Health Professionals: Urge EPA to Protect Health by Setting Stronger Limits on Ozone Pollution

Are you a health or medical professional? Please sign this health professionals' letter urging stronger limits on ozone pollution. The U.S. Environmental Protection Agency is proposing to maintain the current, too-weak standards. EPA needs to hear from health experts that maintaining the current, inadequate standard does not sufficiently protect health, and failing to strengthen these limits will result in preventable harm patients and communities.

Dear Administrator Wheeler:

As professionals whose job is to safeguard the health of our patients and communities, we urge you to set stronger limits on ozone pollution. Scientific research shows that the current National Ambient Air Quality Standard (NAAQS) for ozone is too weak and does not sufficiently protect Americans.  

There is a large and compelling body of research that shows ozone pollution poses serious health threats including:

  • respiratory harm (e.g., worsened asthma, worsened COPD, inflammation)
  • early death (both short-term and long-term exposure)
  • cardiovascular harm (e.g., heart attacks, strokes, heart disease, congestive heart failure)
  • harm to the central nervous system
  • reproductive and developmental harm

Anyone can suffer health harms from ozone pollution, and millions of Americans face greater risk – including more than 16.4 million adults with COPD and more than 24.8 million adults and 5.5 million children with asthma. People with lung disease, heart disease, high blood pressure, coronary artery disease, congestive heart failure and lung cancer, and people who are obese, also face higher risk from ozone pollution. 

Further, new research provides evidence that ozone can cause serious harm even at much lower levels than the current standard.  In a 2017 scientific paper, researchers provided additional evidence in a nationwide study that older adults faced a higher risk of premature death even when levels of ozone pollution remained well below the current national standard.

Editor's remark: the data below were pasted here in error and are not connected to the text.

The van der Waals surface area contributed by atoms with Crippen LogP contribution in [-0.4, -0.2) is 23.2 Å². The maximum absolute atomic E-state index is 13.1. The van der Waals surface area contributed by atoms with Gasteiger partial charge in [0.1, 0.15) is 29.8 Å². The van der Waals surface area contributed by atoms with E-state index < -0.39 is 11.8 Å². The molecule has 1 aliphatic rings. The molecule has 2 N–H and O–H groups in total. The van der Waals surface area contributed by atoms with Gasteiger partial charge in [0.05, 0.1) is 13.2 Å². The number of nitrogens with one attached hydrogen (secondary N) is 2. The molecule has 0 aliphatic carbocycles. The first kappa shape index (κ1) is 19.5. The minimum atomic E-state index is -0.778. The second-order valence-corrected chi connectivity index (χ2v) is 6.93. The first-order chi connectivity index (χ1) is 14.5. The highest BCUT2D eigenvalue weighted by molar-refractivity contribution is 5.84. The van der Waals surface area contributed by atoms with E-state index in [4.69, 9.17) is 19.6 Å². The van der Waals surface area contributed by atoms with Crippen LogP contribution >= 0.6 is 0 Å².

As health professionals, we are responsible for the health of the patients and communities we serve – but the quality of the air they breathe, which is absolutely critical to their health, is largely outside of their control. That’s why EPA’s work setting the NAAQS based on the latest, best science is so important. The agency has a responsibility to safeguard the health of vulnerable Americans across the nation from these pollutants.

On behalf of our patients and communities, we call on the Environmental Protection Agency to take the latest scientific evidence into account and strengthen the National Ambient Air Quality Standards for ozone by setting the level of the standard no higher than 60ppb in order to adequately protect our patients’, families' and communities' health.   


Albert A. Rizzo, M.D., FACP
Chief Medical Officer
American Lung Association

Mary B. Rice, M.D., MPH
Chair, Environmental Health Policy Committee
American Thoracic Society

George D. Thurston, Sc.D.
Professor of Environmental Medicine and Population Health
New York University School of Medicine

For identification purposes only.

Page last updated: August 17, 2020

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